“PFAS pesticides are absolutely not necessary to grow crops. They are an easily avoidable source of PFAS pollution. Maintaining PFAS pesticide approvals in the EU leads to the intentional exposure of citizens to PFAS residues day after day, despite the calls from the medical community for a complete phase-out.”

In 2020, the EU pledged to ban all unnecessary PFAS in Europe, but PFAS pesticides were left out of the proposal on the false assumption that they are already sufficiently regulated under the EU Pesticides Law. Our recently published investigation (3) has already revealed the contrary.

Angeliki Lysimachou Head of Science and Policy at PAN Europe highlights “The approval of PFAS pesticides, often applied in mixtures, highlights significant shortcomings in both EU and national pesticide assessments. It demonstrates a disregard for EU law, allowing the use of pesticides that may harm human and animal health, as well as the environment, in our food production. The persistence of these PFAS pesticides, along with their intrinsic toxic properties, should have led to their swift ban”.




The study focuses on fruit and vegetables grown in conventional agriculture (i.e. non-organic). It is based on official monitoring data of pesticide residues in food from Member States, which were randomly sampled to accurately reflect a representative exposure of EU consumers. The analysis was carried out at European level (following aggregation of all national data), as well as at the level of 8 different Member States (Austria, Belgium, France, Germany, Greece, Hungary, the Netherlands, Spain). The report presents the study results. It is published in collaboration with Ecocity, Ecologistas en Acción, Magyar Természetvédők Szövetsége (Friends of the Earth Hungary), Générations Futures, Global 2000 (Friends of the Earth Austria), PAN Germany, PAN Netherlands and Nature & Progrès Belgique.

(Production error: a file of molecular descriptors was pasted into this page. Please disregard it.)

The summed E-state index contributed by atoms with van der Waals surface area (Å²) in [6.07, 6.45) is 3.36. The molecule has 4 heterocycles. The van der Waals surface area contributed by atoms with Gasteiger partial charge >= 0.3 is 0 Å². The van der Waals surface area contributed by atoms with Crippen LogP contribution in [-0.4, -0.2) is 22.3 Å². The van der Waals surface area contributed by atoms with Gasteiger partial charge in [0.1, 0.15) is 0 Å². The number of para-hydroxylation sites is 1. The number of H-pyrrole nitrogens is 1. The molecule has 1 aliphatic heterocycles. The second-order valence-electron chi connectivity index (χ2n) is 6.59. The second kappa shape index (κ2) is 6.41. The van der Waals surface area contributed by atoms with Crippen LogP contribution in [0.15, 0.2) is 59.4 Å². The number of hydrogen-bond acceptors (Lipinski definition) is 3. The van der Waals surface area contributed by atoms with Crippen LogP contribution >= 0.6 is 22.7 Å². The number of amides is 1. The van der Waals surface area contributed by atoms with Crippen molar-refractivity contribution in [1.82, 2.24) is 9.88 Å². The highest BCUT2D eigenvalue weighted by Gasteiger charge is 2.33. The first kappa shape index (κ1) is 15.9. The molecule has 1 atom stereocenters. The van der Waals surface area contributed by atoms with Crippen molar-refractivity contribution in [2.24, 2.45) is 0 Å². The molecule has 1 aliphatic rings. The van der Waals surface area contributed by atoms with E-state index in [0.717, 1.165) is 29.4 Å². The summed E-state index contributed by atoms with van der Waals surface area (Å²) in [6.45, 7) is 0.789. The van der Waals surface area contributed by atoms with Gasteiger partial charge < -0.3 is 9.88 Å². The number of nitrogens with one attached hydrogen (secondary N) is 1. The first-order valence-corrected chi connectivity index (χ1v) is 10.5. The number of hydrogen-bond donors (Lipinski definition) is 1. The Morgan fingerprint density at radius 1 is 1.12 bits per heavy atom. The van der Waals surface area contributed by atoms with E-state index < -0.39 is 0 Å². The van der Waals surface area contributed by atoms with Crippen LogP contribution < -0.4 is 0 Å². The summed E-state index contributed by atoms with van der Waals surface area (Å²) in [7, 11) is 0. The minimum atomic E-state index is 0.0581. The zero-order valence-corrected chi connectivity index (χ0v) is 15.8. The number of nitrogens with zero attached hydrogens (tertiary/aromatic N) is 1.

Briefing, Toxic Harvest: The rise of forever pesticides in fruit and vegetables in Europe (February 2024)

Report, Toxic Harvest: The rise of forever pesticides in fruit and vegetables in Europe (February 2024)


Further readings


  • Salomé Roynel, Policy Officer, salome [at], +32 2 318 62 55
  • Angeliki Lysimachou, Head of Science & Policy, angeliki [at], +32 2 318 62 55 
  • Tjerk Dalhuisen, Communications Officer, tjerk [at], +31 614699126



(1) Emerging chemical risks in Europe — ‘PFAS’ — European Environment Agency (

(2) It is not known if  these PFAS pesticides possess the extreme toxicity of 'heavy PFAS' but their persistence and toxicity cannot be ignored. While the limits for 'heavy PFAS' are regulated in parts of micrograms per kg of food, PFAS pesticides are permitted in parts per milligrams per kg of food—a thousandfold difference.

(3) Europe's Toxic Harvest: Unmasking PFAS Pesticides Authorised in Europe | PAN Europe (


© Pesticide Action Network Europe (PAN Europe), Rue de la Pacification 67, 1000, Brussels, Belgium, Tel. +32 2 318 62 55

Pesticide Action Network Europe (PAN Europe) gratefully acknowledges the financial support from the European Union, European Commission, DG Environment, LIFE programme. Sole responsibility for this publication lies with the authors and the funders are not responsible for any use that may be made of the information contained herein.